Toyota in Trouble (the quick and dirty version)

February 25, 2010

What happened at Toyota? Mr. Toyoda himself summed it up nicely, as the NYT recently reported.  In a nutshell, Toyota thrived when it focused on improvement. When that focus shifted to growth the company ran into serious trouble:

In his prepared testimony, released on Tuesday, Mr. Toyoda said he took personal responsibility for the situation. In the past, he said, the company’s priorities were safety and quality, and sales came last.

But as Toyota grew to become the world’s biggest carmaker, “these priorities became confused, and we were not able to stop, think and make improvements as much as possible,” Mr. Toyoda said.

Toyota earned its place as the most celebrated operations story of the past few decades because of its relentless commitment to surfacing problems.  The entire organization was focused on the same worthy goals of improving its cars and improving the way its cars were built.  This improvement philosophy reached beyond the factory floor and included strengthening relationships with suppliers and partners.  Toyota managers famously helped suppliers, for example, to lower their own costs by using principles of the Toyota Production System (TPS).  Growth followed naturally.

And then the company’s goal became selling more cars than anyone else, and the metric it glorified was sales growth.  This may seem like a small shift — from growth as an outcome of improvement to growth as a central goal — but the moral of the Toyota story is that this pivot can be devastating.  Improvement is a powerful, worthy mission for an organization’s stakeholders.  Growth can be (and usually is) associated with compromises, with winning the game at any cost.  Toyota paid a cultural price for this shift.  For example, instead of helping its suppliers reduce costs through operational improvement, Toyota began to mandate lower prices and left its suppliers to figure out the rest.  These choices created an environment where cutting corners both inside and outside the organization became likely.

I want the spotlight to linger on this story for a long time.  There are important lessons here beyond the fall of a once-mighty competitor.  The most important one may be that a company’s purpose matters, in ways that go beyond hard-to-measure outcomes like employee satisfaction and  customer loyalty.  Purpose infiltrates an entire organization, all the way down to the manufacturing of a faulty accelerator. My deep hope is that Toyota shows us both the cost of getting it wrong and the path back to getting it right.  Frankly, I’m optimistic.  The tradeoffs are now seared into the souls of every single manager at Toyota.  The company has a powerful incentive to return to its roots as a role model for improvement with growth as a manifestation.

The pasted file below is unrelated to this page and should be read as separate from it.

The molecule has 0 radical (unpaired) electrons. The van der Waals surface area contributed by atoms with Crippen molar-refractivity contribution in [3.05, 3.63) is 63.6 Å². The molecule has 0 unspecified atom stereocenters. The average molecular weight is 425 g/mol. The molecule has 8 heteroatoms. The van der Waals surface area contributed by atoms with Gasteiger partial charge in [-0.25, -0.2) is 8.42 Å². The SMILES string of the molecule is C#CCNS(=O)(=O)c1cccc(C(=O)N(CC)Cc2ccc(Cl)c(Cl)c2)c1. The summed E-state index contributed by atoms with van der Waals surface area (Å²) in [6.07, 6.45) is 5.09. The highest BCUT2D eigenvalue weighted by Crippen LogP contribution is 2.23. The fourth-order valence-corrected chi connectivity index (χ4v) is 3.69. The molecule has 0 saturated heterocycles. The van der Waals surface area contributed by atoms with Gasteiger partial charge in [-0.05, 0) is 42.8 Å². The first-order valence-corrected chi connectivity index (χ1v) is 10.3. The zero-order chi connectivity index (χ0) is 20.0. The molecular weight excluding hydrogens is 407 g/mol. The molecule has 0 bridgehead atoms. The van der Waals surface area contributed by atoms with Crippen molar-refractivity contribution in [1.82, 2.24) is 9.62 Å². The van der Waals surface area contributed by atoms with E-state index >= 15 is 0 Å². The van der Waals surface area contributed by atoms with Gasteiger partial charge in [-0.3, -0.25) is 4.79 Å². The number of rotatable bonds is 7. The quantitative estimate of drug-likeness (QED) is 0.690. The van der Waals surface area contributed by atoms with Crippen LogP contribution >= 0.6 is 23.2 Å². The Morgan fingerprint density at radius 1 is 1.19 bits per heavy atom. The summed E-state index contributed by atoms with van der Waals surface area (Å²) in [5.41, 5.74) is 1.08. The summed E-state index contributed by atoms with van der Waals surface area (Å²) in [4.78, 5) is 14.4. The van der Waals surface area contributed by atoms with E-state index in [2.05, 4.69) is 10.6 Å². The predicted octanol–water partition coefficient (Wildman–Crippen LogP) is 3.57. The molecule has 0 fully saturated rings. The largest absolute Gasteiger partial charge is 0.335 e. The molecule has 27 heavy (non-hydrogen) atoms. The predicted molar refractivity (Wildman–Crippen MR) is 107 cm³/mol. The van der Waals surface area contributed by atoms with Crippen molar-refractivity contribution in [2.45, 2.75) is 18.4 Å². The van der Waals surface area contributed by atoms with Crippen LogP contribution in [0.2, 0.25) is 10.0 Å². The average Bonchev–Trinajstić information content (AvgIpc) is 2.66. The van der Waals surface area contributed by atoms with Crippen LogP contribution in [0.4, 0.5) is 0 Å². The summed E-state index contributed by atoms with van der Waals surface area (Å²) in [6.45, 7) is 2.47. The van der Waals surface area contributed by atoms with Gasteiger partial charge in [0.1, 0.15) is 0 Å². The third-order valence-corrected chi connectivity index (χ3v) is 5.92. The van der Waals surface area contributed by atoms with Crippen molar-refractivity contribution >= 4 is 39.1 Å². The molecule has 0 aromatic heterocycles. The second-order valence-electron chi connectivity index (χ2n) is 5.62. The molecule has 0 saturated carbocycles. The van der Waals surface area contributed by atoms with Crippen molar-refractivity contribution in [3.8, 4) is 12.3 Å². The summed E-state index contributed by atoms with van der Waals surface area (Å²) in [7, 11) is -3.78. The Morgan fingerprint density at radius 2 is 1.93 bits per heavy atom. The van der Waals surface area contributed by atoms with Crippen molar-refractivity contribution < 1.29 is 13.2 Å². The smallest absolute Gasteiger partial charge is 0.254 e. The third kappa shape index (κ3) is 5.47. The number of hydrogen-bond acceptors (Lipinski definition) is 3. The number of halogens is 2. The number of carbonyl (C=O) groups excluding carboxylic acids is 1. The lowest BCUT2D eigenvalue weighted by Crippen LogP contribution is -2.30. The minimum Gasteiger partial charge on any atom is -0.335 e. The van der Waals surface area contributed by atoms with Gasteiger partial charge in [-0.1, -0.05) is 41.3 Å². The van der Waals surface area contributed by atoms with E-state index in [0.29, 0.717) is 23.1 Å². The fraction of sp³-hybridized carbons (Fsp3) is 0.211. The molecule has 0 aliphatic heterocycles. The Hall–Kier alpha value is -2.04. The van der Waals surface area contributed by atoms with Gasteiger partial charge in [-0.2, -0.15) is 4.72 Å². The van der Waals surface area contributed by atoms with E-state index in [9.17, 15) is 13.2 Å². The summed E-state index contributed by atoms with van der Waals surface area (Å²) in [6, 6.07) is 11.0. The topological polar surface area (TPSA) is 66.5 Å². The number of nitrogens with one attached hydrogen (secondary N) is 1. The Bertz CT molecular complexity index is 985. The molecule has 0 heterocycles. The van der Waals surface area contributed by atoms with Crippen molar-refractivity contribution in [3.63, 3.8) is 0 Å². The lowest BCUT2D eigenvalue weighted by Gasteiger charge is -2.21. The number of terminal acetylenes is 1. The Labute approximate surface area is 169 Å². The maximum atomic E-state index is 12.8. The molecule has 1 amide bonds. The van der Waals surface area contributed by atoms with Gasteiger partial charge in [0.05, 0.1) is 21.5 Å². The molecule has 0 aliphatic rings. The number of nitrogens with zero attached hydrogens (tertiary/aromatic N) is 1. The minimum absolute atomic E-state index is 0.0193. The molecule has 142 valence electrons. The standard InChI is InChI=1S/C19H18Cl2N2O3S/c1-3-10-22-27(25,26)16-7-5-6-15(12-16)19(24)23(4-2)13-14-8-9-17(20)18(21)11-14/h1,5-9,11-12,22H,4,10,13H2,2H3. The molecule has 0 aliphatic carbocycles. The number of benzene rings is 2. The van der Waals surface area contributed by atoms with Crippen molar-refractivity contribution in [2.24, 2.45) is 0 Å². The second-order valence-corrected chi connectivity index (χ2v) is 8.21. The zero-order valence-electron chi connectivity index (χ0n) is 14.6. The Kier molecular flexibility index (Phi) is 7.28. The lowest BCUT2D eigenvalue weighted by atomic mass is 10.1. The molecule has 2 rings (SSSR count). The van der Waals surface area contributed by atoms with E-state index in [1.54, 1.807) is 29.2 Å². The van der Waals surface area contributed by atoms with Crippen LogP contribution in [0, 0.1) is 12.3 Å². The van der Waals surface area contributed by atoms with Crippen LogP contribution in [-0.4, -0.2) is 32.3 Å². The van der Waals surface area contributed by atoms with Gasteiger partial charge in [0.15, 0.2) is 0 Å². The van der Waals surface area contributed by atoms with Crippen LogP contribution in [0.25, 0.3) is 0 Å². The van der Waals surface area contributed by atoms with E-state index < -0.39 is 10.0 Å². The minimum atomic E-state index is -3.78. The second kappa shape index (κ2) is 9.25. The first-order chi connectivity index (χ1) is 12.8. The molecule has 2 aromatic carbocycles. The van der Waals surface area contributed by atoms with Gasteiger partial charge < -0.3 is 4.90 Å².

Improvement at Toyota

January 1, 2009

An article on Toyota recently caught my attention. The article discussed how even non-US auto manufactures were cutting back production in the US, and the notable part to me was not the decrease in consumer demand but what Toyota was doing with its newly idle workforce. An accompanying picture showed a makeshift training room set up inside an assembly plant. The article described the training topics, ranging from how to handle tools safely to how to get along better with colleagues of varying backgrounds. Toyota is well known for many management practices – the humility with which it reacts to opportunity for improvement is my favorite. Not only does the company try to surface problems wherever it can (through its “andon cord” on the assembly line), but it also understands that idle time today can be leveraged for improvement tomorrow.  A lesson for all organizations, not just its US counterparts.

And then there’s the topics of its training session. Handling tools safely is unsurprising, but I was struck by working more effectively in an increasingly diverse environment.  It’s another sign of the humility inherent in the organization.  It is designed to systematically understand the obstacles to improvement and to as systemically address them in order to unlock future performance.

Improvement at Toyota: Response

January 1, 2009

I was encouraged that managing workforce diversity found itself sandwiched on a list of training topics, somewhere between improved ergonomics and quality control. It was refreshing to see a company casually dignify the challenge as an operational reality and driver of future performance, not a historic wrong that must be righted while also making fuel-efficient cars. As some of your colleagues at HBS have argued gracefully, including Robin Ely and David Thomas, separating diversity from the central challenge of running a business can be counterproductive.

In my own experience, when a diverse, integrated workforce is treated as a company’s social responsibility, at best, it makes people feel good.  At worst, it fosters resentment and insecurity. But when diversity is treated as a competitive advantage, it becomes just that — now more than ever, as the markets for customers and talent become increasingly global. Toyota’s signaling was clear: diversity is as important and unemotional as reducing dashboard defects.